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Waiting for the Supply Correction

It looks like we’ll need to see evidence of a significant supply reduction before markets begin to turn from their current weakness. Current EEX commodity indices of €2430 for butter and €1630 for SMP are suggestive of milk values well below 20c. Against all expectations, European milk supplies remained strong across the winter and is currently growing strongly again. This is leading to significant discounting of spot milk supplies, which allows traders to get their hands on cheap finished product, further weakening markets.

European Dairy Quotes

The February Ornua Purchase Price Index dropped slightly to 85.4 from 85.7 in January, another record low, but significantly outperforming all other price indicators.

Ornua PP Index

There is no doubt that a supply reduction will come eventually, either through the supply control schemes to be proposed at the Ag Council meeting on Monday, or through farmers having had enough of low prices. European milk supplies increased by 2.5% in 2015, a not unreasonable figure in the context of quota elimination, but the fact that it came on top of a 3.8% increase in 2014 is the worry. That supply increase resulted in an 8.1% increase in European SMP production and a 4.7% increase in butter volumes. This has resulted in 54,000 tonnes of SMP in intervention already, with the expectation that the 109,000 tonnes threshold will be exceeded within a month. Butter may also soon be offered into intervention.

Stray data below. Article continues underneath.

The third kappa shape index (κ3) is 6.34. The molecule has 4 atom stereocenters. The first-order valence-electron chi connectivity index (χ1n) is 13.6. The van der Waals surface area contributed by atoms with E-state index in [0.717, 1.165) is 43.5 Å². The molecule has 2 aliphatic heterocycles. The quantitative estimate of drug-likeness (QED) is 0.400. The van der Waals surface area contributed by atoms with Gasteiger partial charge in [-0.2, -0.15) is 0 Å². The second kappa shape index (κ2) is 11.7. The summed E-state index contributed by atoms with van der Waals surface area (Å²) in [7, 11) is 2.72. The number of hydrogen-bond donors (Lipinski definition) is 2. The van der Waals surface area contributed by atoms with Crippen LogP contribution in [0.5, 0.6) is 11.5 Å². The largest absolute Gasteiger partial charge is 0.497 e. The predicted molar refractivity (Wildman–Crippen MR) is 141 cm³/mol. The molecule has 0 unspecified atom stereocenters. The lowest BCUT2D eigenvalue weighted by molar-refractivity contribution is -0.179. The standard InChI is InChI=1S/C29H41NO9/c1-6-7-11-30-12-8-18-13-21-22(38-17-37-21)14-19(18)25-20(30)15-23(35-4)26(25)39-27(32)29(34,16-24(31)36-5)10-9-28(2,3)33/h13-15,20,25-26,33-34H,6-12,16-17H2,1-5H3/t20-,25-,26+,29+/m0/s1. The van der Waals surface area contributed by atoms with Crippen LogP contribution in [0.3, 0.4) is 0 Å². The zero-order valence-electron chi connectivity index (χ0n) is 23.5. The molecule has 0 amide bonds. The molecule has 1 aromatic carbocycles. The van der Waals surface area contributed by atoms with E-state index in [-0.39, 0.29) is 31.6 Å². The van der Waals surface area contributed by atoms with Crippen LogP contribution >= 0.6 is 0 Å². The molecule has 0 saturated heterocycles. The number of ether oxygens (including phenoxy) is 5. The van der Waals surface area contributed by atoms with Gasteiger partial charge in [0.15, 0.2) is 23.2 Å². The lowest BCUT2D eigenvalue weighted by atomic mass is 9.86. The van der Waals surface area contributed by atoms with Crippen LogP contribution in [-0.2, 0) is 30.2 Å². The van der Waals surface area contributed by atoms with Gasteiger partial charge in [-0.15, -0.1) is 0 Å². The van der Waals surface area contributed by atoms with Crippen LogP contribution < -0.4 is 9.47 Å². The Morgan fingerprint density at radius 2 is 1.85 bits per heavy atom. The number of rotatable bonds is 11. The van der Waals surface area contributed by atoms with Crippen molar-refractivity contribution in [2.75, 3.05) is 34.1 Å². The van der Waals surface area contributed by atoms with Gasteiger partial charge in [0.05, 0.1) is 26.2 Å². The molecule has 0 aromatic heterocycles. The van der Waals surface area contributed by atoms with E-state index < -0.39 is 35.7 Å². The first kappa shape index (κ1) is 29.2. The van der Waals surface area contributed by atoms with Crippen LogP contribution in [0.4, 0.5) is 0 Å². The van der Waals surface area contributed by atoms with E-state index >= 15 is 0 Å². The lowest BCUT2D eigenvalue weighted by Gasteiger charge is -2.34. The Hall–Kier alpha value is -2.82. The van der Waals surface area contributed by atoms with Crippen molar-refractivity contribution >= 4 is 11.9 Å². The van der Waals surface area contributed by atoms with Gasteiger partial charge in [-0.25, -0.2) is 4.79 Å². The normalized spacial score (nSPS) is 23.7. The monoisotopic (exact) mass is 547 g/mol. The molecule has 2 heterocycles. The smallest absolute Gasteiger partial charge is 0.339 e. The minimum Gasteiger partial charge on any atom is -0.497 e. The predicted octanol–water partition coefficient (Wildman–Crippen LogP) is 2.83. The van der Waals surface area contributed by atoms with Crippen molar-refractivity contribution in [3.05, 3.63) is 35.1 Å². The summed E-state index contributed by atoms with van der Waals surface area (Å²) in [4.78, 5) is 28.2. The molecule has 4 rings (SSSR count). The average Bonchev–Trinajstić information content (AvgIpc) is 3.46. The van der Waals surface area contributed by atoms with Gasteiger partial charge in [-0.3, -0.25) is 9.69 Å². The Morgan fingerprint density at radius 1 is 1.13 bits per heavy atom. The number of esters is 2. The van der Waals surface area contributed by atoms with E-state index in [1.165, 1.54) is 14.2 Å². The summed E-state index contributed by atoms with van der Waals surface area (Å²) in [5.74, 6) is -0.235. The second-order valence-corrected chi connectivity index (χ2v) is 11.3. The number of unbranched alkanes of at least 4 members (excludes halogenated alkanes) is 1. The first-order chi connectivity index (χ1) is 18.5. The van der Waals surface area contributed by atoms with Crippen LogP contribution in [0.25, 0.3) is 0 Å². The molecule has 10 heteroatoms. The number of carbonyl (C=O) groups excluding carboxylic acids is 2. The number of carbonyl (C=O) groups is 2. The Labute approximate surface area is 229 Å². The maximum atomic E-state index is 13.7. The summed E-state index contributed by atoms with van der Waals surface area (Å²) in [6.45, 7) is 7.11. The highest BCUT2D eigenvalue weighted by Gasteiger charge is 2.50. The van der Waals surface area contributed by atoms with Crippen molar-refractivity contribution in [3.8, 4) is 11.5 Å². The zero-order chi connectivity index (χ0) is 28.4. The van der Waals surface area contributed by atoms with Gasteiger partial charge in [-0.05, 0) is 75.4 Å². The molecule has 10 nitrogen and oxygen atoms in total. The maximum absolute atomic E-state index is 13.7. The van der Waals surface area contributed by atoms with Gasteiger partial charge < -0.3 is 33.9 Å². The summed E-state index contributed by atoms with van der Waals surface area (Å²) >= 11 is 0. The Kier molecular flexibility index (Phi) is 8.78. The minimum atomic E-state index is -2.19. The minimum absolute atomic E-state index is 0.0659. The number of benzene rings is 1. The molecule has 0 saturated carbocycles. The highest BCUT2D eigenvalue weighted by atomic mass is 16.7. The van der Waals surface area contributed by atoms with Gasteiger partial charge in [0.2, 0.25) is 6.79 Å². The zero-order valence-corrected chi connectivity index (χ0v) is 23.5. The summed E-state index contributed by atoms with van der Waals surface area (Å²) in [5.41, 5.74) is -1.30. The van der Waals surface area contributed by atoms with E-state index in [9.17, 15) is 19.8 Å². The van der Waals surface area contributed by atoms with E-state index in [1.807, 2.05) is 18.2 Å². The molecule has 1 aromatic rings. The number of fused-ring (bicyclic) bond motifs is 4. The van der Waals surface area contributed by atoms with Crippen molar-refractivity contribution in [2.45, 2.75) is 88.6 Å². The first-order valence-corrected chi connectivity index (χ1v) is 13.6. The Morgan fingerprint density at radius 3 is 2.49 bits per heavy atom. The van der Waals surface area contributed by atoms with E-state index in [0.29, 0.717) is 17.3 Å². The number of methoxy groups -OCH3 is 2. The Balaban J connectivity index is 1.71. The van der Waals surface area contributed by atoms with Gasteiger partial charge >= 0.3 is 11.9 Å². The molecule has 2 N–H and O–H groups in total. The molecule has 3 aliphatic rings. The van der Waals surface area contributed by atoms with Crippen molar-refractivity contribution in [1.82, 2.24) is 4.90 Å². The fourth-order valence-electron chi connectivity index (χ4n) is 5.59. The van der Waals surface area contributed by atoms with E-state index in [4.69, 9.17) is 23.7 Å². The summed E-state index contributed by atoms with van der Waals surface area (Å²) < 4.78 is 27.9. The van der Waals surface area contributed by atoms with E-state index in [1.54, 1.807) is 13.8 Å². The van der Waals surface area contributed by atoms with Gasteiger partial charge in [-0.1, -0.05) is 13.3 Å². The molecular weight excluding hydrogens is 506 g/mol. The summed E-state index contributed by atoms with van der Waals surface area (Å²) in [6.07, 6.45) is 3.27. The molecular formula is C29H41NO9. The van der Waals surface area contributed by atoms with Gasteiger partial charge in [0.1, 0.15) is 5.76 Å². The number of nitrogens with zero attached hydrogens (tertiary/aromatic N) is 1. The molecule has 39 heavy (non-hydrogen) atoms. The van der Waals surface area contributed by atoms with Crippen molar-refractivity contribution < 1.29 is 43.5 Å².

Meanwhile the latest GDT auction showed a modest increase of 1.4%. The WMP price rose by 5.5% to $1974, roughly equivalent to 17c per litre for milk of standard Irish solids. Last week Fonterra reduced their forecast for the current season to $3.90 per kg, a 13-year low, which is predicted to tip most Kiwi dairy enterprises into severe loss making situations, with consequent financial, social, and personal effects. Kiwi milk supplies, however, haven’t being reducing as much as expected, with a 2.7% drop for the first half of the season, and only 2% in January. This is against a backdrop of a predicted drop of over 5% and an El Nino that didn’t show.